2. peoplepower73 profile image92
    peoplepower73posted 2 months ago

    Jack:  You like most people are confusing the national debt with the national budget.  They are not the same thing.  The national debt was created to pay for the Revolutionary War. Every president since then has inherited the national debt of the previous president. It has risen and fallen since then, but its trend has always been upward.  Today it stands at around 20 trillion.  Trump inherited that debt from Obama, and Obama inherited it from Bush, and every president since then.

    The national budget is not the same as the national debt and is based on how we pay for the debt incurred the previous fiscal year.  If there is more revenue than outgo it is deemed a surplus.  If there is less revenue than outgo, it is deemed a deficit.  It they are equal, the budget is balanced. When there is a deficit, the interest is added to the national debt. Clinton was the only president since 1970 to have a surplus for three straight years and it was done under a republican controlled congress.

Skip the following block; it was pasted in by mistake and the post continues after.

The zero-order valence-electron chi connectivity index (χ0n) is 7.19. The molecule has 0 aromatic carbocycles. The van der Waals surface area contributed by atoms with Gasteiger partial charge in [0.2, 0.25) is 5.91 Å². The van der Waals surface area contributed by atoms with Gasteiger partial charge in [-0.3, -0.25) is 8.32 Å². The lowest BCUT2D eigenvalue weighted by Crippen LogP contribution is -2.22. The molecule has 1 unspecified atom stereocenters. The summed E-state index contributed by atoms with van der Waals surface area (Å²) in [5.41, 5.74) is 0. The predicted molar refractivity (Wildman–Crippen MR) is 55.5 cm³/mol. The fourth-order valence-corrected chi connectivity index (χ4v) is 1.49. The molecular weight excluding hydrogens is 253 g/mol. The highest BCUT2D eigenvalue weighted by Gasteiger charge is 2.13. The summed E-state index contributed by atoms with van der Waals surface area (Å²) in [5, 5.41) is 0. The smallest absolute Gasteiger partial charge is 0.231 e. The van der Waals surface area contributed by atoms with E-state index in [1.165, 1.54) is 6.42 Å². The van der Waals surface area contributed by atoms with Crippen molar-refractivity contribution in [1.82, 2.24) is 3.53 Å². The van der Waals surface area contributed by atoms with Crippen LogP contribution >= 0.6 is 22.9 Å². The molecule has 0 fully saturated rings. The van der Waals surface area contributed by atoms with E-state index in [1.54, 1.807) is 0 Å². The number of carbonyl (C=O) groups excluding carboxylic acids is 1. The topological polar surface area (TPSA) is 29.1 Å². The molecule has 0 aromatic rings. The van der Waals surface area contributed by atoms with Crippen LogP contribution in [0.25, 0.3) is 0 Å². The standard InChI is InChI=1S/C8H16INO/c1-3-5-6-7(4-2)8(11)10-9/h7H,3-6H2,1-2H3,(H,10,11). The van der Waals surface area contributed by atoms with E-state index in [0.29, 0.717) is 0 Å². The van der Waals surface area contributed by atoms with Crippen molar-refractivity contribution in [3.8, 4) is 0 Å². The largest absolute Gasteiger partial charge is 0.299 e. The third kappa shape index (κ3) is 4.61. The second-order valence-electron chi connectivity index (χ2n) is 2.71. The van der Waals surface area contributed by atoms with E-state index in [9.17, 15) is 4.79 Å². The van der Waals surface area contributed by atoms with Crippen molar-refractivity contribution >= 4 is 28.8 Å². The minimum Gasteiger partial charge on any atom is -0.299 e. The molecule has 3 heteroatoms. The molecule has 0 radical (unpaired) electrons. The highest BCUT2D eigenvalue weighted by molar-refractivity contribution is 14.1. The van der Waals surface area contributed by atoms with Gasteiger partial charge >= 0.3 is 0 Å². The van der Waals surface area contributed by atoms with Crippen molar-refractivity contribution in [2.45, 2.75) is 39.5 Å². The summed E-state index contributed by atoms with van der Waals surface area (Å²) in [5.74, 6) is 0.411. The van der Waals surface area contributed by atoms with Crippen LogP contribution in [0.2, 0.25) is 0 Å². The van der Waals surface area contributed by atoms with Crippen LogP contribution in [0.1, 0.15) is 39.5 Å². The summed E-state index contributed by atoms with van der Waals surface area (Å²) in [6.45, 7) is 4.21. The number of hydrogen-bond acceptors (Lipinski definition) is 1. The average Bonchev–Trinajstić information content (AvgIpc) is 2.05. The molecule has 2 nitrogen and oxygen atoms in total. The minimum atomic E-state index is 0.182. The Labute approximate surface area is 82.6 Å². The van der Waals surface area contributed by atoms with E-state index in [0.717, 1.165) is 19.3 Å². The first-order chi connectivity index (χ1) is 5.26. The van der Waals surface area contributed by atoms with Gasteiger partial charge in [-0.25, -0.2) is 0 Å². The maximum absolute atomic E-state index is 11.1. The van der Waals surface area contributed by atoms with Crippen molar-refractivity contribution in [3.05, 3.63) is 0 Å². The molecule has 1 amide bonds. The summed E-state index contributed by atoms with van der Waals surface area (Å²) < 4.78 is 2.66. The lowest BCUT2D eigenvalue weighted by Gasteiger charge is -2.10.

I don't see anyway that Trump can balance the budget, based on how he is going to pay for all the natural disasters we have had while in office.  That money will have to be charged to the "budget credit card."

    When there is not enough revenue to pay for the last fiscal years expenditures, they have to raise the budget ceiling to pay for what has already been spent the previous fiscal year.  This is where congress plays the game of shutting the government down until they get their proposed legislation passed.  If we don't pay our debt from the previous year, we get our treasury bond rating downgraded to a lower rating.  This happened on April 18, 2011 when congress shut the government down for a long period of time.

    The United State is a debtor nation and probably will be for the foreseeable future.  China and Japan hold a big chunk of our debt in the form of treasury bonds.  Here is the national debt clock in real time.